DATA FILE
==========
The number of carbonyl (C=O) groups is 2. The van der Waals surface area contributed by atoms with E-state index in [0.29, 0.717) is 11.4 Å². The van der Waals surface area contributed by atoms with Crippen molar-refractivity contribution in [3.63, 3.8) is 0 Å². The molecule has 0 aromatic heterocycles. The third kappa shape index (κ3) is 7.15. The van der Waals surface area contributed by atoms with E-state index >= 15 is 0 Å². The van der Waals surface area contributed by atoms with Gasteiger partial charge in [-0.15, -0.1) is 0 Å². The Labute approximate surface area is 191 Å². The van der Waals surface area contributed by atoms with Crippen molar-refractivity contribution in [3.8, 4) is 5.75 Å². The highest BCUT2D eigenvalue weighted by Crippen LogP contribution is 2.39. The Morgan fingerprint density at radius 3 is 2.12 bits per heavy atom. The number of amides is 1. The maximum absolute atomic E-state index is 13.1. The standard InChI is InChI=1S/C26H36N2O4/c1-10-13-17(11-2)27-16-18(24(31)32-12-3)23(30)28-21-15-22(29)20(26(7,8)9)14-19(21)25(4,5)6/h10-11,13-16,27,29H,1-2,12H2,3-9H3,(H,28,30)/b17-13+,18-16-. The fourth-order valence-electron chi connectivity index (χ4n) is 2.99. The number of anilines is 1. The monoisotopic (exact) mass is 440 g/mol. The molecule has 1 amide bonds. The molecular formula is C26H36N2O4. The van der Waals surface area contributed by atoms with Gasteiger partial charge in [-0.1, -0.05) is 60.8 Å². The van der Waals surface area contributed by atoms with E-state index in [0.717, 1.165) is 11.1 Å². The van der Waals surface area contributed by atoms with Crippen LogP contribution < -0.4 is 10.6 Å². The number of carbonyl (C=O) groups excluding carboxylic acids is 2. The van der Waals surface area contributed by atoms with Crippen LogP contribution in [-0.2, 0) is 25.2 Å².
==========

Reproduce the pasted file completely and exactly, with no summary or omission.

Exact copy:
The number of carbonyl (C=O) groups is 2. The van der Waals surface area contributed by atoms with E-state index in [0.29, 0.717) is 11.4 Å². The van der Waals surface area contributed by atoms with Crippen molar-refractivity contribution in [3.63, 3.8) is 0 Å². The molecule has 0 aromatic heterocycles. The third kappa shape index (κ3) is 7.15. The van der Waals surface area contributed by atoms with E-state index >= 15 is 0 Å². The van der Waals surface area contributed by atoms with Gasteiger partial charge in [-0.15, -0.1) is 0 Å². The Labute approximate surface area is 191 Å². The van der Waals surface area contributed by atoms with Crippen molar-refractivity contribution in [3.8, 4) is 5.75 Å². The highest BCUT2D eigenvalue weighted by Crippen LogP contribution is 2.39. The Morgan fingerprint density at radius 3 is 2.12 bits per heavy atom. The number of amides is 1. The maximum absolute atomic E-state index is 13.1. The standard InChI is InChI=1S/C26H36N2O4/c1-10-13-17(11-2)27-16-18(24(31)32-12-3)23(30)28-21-15-22(29)20(26(7,8)9)14-19(21)25(4,5)6/h10-11,13-16,27,29H,1-2,12H2,3-9H3,(H,28,30)/b17-13+,18-16-. The fourth-order valence-electron chi connectivity index (χ4n) is 2.99. The number of anilines is 1. The monoisotopic (exact) mass is 440 g/mol. The molecule has 1 amide bonds. The molecular formula is C26H36N2O4. The van der Waals surface area contributed by atoms with Gasteiger partial charge in [-0.1, -0.05) is 60.8 Å². The van der Waals surface area contributed by atoms with E-state index in [0.717, 1.165) is 11.1 Å². The van der Waals surface area contributed by atoms with Crippen LogP contribution < -0.4 is 10.6 Å². The number of carbonyl (C=O) groups excluding carboxylic acids is 2. The van der Waals surface area contributed by atoms with Crippen LogP contribution in [-0.2, 0) is 25.2 Å².